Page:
Pacquiao absolutely dominated De La Hoya, not just winning, but beating him up in a way nobody ever had in the past.
Oscar was lethargic, seemed to never find his rhythm and looked weak in the legs. It was the most dominant defeat he suffered in his entire professional career.
He would retire shortly thereafter.
Norris dominated Leonard.
Sugar Ray Leonard is one of the greatest boxers in history. Period.
But like many others, he made the mistake of hanging on for one, or in his case, two too many fights.
Leonard's second comeback began well. In an odd circumstance, he defeated Don LaLonde for the WBC light heavyweight belt and also won the newly-created WBC super middleweight title.
The fight, which took place at 168 pounds, netted Leonard two championships in two different weight divisions.
After a draw with Tommy Hearns and a rubber match victory over Roberto Duran, Leonard dropped down two weight classes, from 168 to 154 pounds, to challenge for a junior middleweight title.
His opponent was WBC champion "Terrible" Terry Norris, a nickname he lived up to, making Leonard's night a living hell.
Norris dropped Leonard twice and dominated him, winning a lopsided unanimous decision. The man who, in his previous fight, had beaten Roberto Duran had gotten old overnight, and a younger champion made him pay.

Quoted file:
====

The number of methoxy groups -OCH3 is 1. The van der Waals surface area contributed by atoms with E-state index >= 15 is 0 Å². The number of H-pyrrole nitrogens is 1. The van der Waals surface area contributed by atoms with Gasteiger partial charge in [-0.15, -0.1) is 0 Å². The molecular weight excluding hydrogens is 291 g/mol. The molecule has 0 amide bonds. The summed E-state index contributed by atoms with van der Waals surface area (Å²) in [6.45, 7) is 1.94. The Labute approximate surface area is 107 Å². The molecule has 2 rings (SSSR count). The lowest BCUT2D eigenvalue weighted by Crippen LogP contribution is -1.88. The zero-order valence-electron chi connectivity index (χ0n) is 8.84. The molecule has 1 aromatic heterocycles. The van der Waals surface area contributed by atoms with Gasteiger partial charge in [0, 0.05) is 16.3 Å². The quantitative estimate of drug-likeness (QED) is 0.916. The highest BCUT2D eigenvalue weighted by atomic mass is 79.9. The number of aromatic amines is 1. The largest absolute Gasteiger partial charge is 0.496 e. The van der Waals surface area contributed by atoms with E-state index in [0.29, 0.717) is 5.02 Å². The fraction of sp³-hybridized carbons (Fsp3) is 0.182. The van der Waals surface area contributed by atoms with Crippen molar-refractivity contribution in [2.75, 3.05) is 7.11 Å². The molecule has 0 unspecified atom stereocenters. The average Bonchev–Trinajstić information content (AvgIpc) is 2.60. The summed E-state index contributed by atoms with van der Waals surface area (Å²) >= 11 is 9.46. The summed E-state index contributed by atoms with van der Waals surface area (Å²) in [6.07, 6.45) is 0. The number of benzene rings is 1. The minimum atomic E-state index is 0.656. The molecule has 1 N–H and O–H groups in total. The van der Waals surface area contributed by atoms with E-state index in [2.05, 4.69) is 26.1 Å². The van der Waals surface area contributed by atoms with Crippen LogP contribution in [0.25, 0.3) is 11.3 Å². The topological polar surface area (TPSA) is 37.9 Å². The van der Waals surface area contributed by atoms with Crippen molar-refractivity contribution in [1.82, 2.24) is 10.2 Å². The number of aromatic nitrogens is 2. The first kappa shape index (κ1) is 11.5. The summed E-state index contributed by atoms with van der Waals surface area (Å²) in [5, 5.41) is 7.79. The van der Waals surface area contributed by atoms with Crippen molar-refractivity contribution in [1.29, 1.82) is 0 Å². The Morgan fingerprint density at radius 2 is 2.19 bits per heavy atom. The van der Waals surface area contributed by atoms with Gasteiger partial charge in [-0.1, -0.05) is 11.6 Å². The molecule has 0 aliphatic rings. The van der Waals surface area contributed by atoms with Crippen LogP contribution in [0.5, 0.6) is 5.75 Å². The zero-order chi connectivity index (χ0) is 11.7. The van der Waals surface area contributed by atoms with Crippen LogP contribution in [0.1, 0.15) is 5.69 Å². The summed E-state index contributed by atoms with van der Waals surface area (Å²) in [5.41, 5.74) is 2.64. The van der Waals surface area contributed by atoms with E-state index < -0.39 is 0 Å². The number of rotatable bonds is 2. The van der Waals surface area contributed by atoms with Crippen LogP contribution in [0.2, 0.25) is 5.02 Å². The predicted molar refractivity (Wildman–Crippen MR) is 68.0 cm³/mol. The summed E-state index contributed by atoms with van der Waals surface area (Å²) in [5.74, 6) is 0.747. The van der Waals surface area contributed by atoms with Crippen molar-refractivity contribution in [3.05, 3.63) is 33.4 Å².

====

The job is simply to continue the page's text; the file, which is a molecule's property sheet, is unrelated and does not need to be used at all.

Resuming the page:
In January 2009, Shane Mosley turned in one of his career best performances—battering and beating Antonio Margarito in epic, one-sided fashion.
It was a stunning result, as Margarito had never before been stopped and was coming off a career-defining win over Miguel Cotto.
But Mosley turned in a total beatdown of the Tijuana Tornado, knocking him out in the eighth round. It would turn out to be his last victory.
It, and his mouth, propelled him into a showdown with Floyd Mayweather in which the then 39-year-old Mosley looked shot. He had a good second round where he stunned Mayweather, but seemed every bit his age from that point forward.
You can give credit to Mayweather for shutting him down, but this argument loses points when you consider Mosley struggled to a draw against Sergio Mora, who wouldn't last four rounds with Shane in his prime, in his next fight.
Shane Mosley aged seemingly overnight after putting forth a stellar show in his last win.